Overseas, trade was boosted by successes such as Clive's victories in India at Arcot (1751) and Plassey (1757), which placed Madras and Bengal under British control,
George II 1727-1760
and Wolfe's capture of French-held Quebec in 1759 (part of a successful campaign which transferred Canada with its wealthy trade in fish and fur from French to British rule).

War with France
1743-1748 War of the Austrian Succession. William Pitt (Lord Chatham) concentrated on undermining the French navy.
1756-1763 Seven Years War. India, Canada, ... France lost many of its possessions in North America and lost influence irrecoverably in India.

City life
Rapidly growing population in cities, especially London.
Towns growing rapidly with industry.

Industrial Revolution c.1760-c.1830
(Cotton, Coal, Iron)
There are several reasons why the Industrial revolution occurred in Britain first:
Reforms to agriculture freed up people to work in towns and factories (Enclosure Act, crop rotation, etc)

Industrial Revolution c.1760-c.1830
Britain emerged from the Napoleonic wars as leading nation. Money from trade to invest in industry.
Protestant work ethic (see Max Weber): many dissenters who were barred from high office but nonetheless accorded a certain sympathy by the Protestant middle classes were able to devote their energies to trade and industry.
Industrial Revolution c.1760-c.1830
Britain enjoyed a privileged position with iron ore and coal in abundance.
However coal became increasingly difficult to extract: miners had to go deeper and deeper, and this raised problems keeping the mineshafts free of flood water.
"Primitive" steam engines designed to act as pumps.
Industrial Revolution c.1760-c.1830
James Watt's steam engine much more efficient.
Industrial Revolution c.1760-c.1830
Other less "technology-driven" changes: better organisation, using technology.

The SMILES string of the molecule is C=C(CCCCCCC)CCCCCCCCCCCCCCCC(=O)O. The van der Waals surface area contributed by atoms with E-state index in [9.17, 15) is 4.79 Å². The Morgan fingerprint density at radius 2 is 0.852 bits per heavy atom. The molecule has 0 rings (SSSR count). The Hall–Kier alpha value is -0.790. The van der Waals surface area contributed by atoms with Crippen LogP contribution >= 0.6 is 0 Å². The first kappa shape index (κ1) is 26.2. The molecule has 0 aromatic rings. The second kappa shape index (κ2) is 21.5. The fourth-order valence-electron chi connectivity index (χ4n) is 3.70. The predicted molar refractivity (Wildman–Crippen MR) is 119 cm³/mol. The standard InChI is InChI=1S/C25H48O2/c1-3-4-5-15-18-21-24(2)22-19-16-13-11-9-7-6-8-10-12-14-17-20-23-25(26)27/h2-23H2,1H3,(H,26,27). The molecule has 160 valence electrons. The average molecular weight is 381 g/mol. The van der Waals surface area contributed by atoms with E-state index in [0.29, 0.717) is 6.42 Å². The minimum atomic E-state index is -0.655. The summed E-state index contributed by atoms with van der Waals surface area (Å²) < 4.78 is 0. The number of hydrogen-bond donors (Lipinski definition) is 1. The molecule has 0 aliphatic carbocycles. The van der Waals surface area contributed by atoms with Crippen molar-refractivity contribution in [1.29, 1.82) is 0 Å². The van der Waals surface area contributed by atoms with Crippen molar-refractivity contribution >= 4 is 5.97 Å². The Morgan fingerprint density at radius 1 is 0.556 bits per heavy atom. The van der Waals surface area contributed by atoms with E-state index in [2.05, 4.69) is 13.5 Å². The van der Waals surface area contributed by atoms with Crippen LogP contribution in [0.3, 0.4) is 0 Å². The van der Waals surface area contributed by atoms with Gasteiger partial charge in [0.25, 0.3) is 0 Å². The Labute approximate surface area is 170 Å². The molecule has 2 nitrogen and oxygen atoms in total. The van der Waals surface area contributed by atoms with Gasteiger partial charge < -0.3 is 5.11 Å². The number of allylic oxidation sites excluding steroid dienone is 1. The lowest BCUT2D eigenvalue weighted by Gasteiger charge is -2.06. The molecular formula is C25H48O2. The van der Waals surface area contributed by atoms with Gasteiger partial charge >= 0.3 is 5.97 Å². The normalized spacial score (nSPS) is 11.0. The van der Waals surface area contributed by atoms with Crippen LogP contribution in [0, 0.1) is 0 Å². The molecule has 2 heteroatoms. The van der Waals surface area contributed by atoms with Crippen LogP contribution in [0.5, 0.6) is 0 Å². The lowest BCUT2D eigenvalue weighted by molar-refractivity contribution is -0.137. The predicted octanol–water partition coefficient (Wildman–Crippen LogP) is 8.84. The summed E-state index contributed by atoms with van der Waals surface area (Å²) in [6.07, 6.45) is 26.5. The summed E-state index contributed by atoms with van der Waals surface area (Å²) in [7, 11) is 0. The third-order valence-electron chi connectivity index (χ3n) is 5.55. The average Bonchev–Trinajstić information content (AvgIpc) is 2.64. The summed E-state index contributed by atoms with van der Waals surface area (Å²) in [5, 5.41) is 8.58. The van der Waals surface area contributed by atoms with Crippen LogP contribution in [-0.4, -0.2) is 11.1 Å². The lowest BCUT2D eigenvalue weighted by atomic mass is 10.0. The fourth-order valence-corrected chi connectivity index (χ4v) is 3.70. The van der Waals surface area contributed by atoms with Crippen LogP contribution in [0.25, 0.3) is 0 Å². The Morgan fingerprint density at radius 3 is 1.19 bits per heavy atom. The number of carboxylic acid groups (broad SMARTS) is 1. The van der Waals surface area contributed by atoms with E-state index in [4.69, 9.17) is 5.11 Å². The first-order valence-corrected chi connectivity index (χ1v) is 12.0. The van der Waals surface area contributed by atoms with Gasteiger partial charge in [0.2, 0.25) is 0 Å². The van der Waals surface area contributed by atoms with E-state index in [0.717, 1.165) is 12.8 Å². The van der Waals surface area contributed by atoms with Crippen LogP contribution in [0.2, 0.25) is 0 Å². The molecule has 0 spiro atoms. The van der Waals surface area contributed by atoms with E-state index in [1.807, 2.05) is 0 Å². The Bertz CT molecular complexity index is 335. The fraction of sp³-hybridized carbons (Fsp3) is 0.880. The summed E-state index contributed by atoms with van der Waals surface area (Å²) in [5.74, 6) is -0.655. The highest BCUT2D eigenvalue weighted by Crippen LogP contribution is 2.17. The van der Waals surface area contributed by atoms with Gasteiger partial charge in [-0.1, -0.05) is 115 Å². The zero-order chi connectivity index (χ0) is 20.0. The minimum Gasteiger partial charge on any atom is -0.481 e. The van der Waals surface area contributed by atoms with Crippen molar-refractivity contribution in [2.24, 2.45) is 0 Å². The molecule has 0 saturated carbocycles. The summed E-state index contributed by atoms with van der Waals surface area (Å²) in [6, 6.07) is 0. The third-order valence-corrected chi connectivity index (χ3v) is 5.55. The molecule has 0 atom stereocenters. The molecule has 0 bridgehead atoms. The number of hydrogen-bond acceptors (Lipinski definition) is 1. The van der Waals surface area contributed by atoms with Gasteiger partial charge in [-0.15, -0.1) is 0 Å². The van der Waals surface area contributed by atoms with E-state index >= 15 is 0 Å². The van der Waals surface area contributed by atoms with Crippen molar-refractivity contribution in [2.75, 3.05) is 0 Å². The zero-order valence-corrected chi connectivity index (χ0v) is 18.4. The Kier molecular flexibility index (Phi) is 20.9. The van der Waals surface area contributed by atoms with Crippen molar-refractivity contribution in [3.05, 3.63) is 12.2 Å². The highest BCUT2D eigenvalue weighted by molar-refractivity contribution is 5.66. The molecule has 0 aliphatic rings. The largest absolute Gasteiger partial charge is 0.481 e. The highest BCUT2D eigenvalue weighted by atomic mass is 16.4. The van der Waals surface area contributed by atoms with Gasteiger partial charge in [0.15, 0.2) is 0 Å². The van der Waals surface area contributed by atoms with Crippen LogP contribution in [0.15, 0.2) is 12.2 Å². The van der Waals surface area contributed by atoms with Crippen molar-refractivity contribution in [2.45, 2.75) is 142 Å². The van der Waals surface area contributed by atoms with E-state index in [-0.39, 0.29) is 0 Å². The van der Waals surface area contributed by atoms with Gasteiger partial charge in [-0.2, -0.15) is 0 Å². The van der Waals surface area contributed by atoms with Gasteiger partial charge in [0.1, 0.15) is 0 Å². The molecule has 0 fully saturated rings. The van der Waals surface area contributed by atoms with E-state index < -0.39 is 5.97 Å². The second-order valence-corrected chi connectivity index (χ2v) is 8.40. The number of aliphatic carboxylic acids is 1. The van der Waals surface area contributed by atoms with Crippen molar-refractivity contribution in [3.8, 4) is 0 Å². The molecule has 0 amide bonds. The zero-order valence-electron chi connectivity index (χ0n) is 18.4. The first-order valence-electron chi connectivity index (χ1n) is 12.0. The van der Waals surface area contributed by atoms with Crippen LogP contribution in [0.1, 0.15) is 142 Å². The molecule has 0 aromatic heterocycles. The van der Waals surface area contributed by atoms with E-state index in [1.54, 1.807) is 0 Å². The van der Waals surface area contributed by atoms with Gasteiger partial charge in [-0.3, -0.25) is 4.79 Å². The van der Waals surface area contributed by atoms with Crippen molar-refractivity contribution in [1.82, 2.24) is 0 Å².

Cotton "mills" (factories): move from cottage industry (people essentially working at home) to factory model. Water wheels. (Lancashire and King Cotton).
Problem providing cotton and linen thread in sufficient quantities. Labour intensive.
Industrial Revolution c.1760-c.1830
Machine tools built by craftsmen, using techniques developed by clock makers.
Textiles: Richard Arkwright; Hargreaves and the "Spinning Jenny"
Canals, built by teams of "navigators" (navvies). Roads (new techniques for surfacing introduced by people like Macadam).
Industrial Revolution c.1760-c.1830
Industrial Revolution c.1760-c.1830
Railways: at first machines for coal mines, originally with stationary engines hauling wagons. First railway the Stockton and Darlington railway, then Liverpool and Manchester railway. New steam engines. Competitions for best mobile steam engines (locomotives). The winner in 1830 Stephenson's Rocket. 30 mph!!!
Industrial Revolution c.1760-c.1830
The Rocket could haul passenger trains at speeds approaching 20 mph.
Railway boom. 1850s. Railways then built in other countries, often with British (Irish?) workforce, technology and knowhow.
Manufactured goods became more widely available.
Iron bridge at Ironbridge (1799)
Industrial Revolution
The "down side".
Many workers lost their jobs because increasing productivity of machines (largely manned by unskilled labour) replaced (skilled) men. Luddites (groups of rebels breaking machines at night ...) from 1811 on.
Industrial Revolution
Workers began to "combine" (get together) to protect their interests. The Combination Act forbade any kind of trade union from 1799 until 1824.
Industrial Revolution
Pollution, "dark satanic mills" (Wm Blake).
Nostalgia for the English countryside before the industry arrived.
Pictures of industrial life.

In the meantime
We have seen the events in North America.
1788 First Fleet arrived in Sydney, Australia (700 convicts).
1789 French Revolution. At first greeted warmly be reformers in England who had expressed their distress at hardship of workers' lives in new conditions of the Industrial revolution.
In the meantime
Freedom! Burke initially keen. Tom Paine, John Stuart Mill, Mary Wolstonecraft ... (major early feminist).
However with 1792 execution of King and Queen, threat from East by Prussian, Russian, Austrian etc troops, the atmosphere turned sour. Many who had welcomed the Revolution took fright.
In the meantime
Clamp down in Britain. Major military mobilisation. Trafalgar, Waterloo, ... Britain reasserted domination of the seas. "Rule Britannia, Britannia rules the waves, Britons never never never shall be slaves"
After Napoleonic wars, Corn Laws to maintain price of agricultural production. Seen to favour landowners at expense of population at large.
In the meantime
Also in the meantime, after Irish and French attempts to destabilise Britain (and even an unsuccessful French invasion of Ireland in 1798, repressed with great loss of life--30,000?), 1801 Act of Union with Ireland. Today's Union Jack.
People like Thomas Bewick grew unhappy with situation of working people in UK. People like Coram and the Foundling Hospital (forerunner of Victorian philanthropists). Pressure to end child labour in the mines. Gradual opposition to slavery.